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  24. Harvard Business Review; 07/01/2017
    When misunderstandings arise among members of global teams, it’s often because managers conflate attitudes toward authority and attitudes toward decision making. However, the two are different dimensions of leadership culture, says the author, who has extensive research and consulting experience with global companies. Attitudes toward authority range from strongly hierarchical to strongly egalitarian. Approaches to decision making vary from top-down to consensual. The author explores both dimensions and classifies selected countries according to their position on both scales. The Japanese, for example, are hierarchical in their views toward authority— deferential to the boss and accustomed to waiting for instructions rather than taking the initiative—but they are consensual decision makers who get buy-in before they set a course of action. The author describes the four cultural types—consensual and egalitarian; consensual and hierarchical; top-down and hierarchical; and top-down and egalitarian—and the corresponding expectations about leadership in each environment. If you keep those in mind, you’ll be more successful in your cross-cultural interactions. INSET: MAPPING LEADERSHIP CULTURES.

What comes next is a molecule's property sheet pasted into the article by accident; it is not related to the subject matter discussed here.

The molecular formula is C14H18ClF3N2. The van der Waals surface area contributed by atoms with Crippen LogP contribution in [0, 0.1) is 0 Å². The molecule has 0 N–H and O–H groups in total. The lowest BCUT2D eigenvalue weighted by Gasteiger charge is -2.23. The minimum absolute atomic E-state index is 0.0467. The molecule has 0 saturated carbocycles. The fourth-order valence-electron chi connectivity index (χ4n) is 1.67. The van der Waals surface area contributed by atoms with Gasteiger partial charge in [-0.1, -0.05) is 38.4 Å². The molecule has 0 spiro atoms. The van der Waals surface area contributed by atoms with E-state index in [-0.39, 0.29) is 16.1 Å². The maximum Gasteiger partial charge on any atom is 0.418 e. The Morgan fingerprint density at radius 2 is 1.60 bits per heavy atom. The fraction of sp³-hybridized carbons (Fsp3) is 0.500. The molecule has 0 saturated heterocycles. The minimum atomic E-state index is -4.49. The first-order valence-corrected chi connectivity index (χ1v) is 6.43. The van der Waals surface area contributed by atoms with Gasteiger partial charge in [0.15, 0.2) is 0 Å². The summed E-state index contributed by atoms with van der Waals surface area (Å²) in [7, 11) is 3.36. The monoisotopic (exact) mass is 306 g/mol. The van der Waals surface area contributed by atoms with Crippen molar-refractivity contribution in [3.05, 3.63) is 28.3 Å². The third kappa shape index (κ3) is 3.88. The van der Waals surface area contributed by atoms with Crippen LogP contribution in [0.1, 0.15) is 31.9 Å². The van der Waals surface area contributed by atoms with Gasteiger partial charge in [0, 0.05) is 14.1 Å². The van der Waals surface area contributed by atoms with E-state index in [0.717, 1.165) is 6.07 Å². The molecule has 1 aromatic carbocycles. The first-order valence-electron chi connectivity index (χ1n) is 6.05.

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  25. Harvard Business Review; 07/01/2017
    Each year most public companies issue reports describing the pay packages of their CEOs. In them compensation committees attempt to explain the rationale behind the pay figures to the shareholders, who often must vote to approve them. The issue is, in their reports many committees adjust performance numbers in obscure and inappropriate ways that lead to overly generous CEO pay. And they do so using nonstandard criteria that are difficult for even sophisticated institutional investors to decode. In this article, the former executive chairman of MFS Investment Management and an MIT professor of accounting and finance sort through the reports’ fine print and expose practices that stack the deck in CEOs’ favor: Adjusting earnings to be 100% higher than GAAP income. Paying out 80% of an incentive award for bottom-quartile performance. Choosing “peer companies” that are not comparable in size or in industry. And more. Shareholders should be more skeptical, say the authors, and comp reports must start providing much clearer explanations. But what’s needed most are new standards for compensation design and reporting. INSETS: ONE CEO'S PAY PACKAGE.;GUIDELINES FOR NON-GAAP ADJUSTMENTS..